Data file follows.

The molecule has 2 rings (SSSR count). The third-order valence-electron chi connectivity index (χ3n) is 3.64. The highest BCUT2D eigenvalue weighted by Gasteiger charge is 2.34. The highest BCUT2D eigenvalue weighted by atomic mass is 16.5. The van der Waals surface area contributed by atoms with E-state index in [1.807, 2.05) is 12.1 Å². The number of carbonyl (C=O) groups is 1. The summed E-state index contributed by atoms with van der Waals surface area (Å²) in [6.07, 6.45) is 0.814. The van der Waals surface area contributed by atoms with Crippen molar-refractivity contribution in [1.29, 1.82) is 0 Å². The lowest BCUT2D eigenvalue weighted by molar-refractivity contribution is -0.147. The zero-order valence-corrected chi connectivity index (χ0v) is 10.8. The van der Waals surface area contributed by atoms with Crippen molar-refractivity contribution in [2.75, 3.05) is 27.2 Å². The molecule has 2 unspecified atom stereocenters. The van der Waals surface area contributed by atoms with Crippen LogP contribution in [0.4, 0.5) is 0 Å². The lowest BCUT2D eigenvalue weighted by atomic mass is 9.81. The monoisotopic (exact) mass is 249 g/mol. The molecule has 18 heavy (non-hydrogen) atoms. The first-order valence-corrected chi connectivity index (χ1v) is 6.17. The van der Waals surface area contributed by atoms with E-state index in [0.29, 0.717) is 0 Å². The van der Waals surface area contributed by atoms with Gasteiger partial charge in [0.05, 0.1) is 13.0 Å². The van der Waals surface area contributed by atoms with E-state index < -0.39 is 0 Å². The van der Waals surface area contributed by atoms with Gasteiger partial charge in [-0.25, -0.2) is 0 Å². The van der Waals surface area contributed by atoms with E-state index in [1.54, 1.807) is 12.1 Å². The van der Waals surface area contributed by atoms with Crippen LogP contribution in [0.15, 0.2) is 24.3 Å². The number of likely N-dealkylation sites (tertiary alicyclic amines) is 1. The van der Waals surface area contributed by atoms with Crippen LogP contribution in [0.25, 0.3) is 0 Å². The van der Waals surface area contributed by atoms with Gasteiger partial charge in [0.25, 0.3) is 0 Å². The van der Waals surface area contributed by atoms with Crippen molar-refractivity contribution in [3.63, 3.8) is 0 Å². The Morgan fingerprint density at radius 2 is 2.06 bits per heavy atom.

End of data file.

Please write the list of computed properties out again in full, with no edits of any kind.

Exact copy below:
The molecule has 2 rings (SSSR count). The third-order valence-electron chi connectivity index (χ3n) is 3.64. The highest BCUT2D eigenvalue weighted by Gasteiger charge is 2.34. The highest BCUT2D eigenvalue weighted by atomic mass is 16.5. The van der Waals surface area contributed by atoms with E-state index in [1.807, 2.05) is 12.1 Å². The number of carbonyl (C=O) groups is 1. The summed E-state index contributed by atoms with van der Waals surface area (Å²) in [6.07, 6.45) is 0.814. The van der Waals surface area contributed by atoms with Crippen molar-refractivity contribution in [1.29, 1.82) is 0 Å². The lowest BCUT2D eigenvalue weighted by molar-refractivity contribution is -0.147. The zero-order valence-corrected chi connectivity index (χ0v) is 10.8. The van der Waals surface area contributed by atoms with Crippen molar-refractivity contribution in [2.75, 3.05) is 27.2 Å². The molecule has 2 unspecified atom stereocenters. The van der Waals surface area contributed by atoms with Crippen LogP contribution in [0.4, 0.5) is 0 Å². The lowest BCUT2D eigenvalue weighted by atomic mass is 9.81. The monoisotopic (exact) mass is 249 g/mol. The molecule has 18 heavy (non-hydrogen) atoms. The first-order valence-corrected chi connectivity index (χ1v) is 6.17. The van der Waals surface area contributed by atoms with E-state index in [0.29, 0.717) is 0 Å². The van der Waals surface area contributed by atoms with Gasteiger partial charge in [0.05, 0.1) is 13.0 Å². The van der Waals surface area contributed by atoms with E-state index < -0.39 is 0 Å². The van der Waals surface area contributed by atoms with Gasteiger partial charge in [-0.25, -0.2) is 0 Å². The van der Waals surface area contributed by atoms with E-state index in [1.54, 1.807) is 12.1 Å². The van der Waals surface area contributed by atoms with Crippen LogP contribution in [0.15, 0.2) is 24.3 Å². The number of likely N-dealkylation sites (tertiary alicyclic amines) is 1. The van der Waals surface area contributed by atoms with Crippen LogP contribution in [0.25, 0.3) is 0 Å². The van der Waals surface area contributed by atoms with Gasteiger partial charge in [0.25, 0.3) is 0 Å². The van der Waals surface area contributed by atoms with Crippen molar-refractivity contribution in [3.63, 3.8) is 0 Å². The Morgan fingerprint density at radius 2 is 2.06 bits per heavy atom.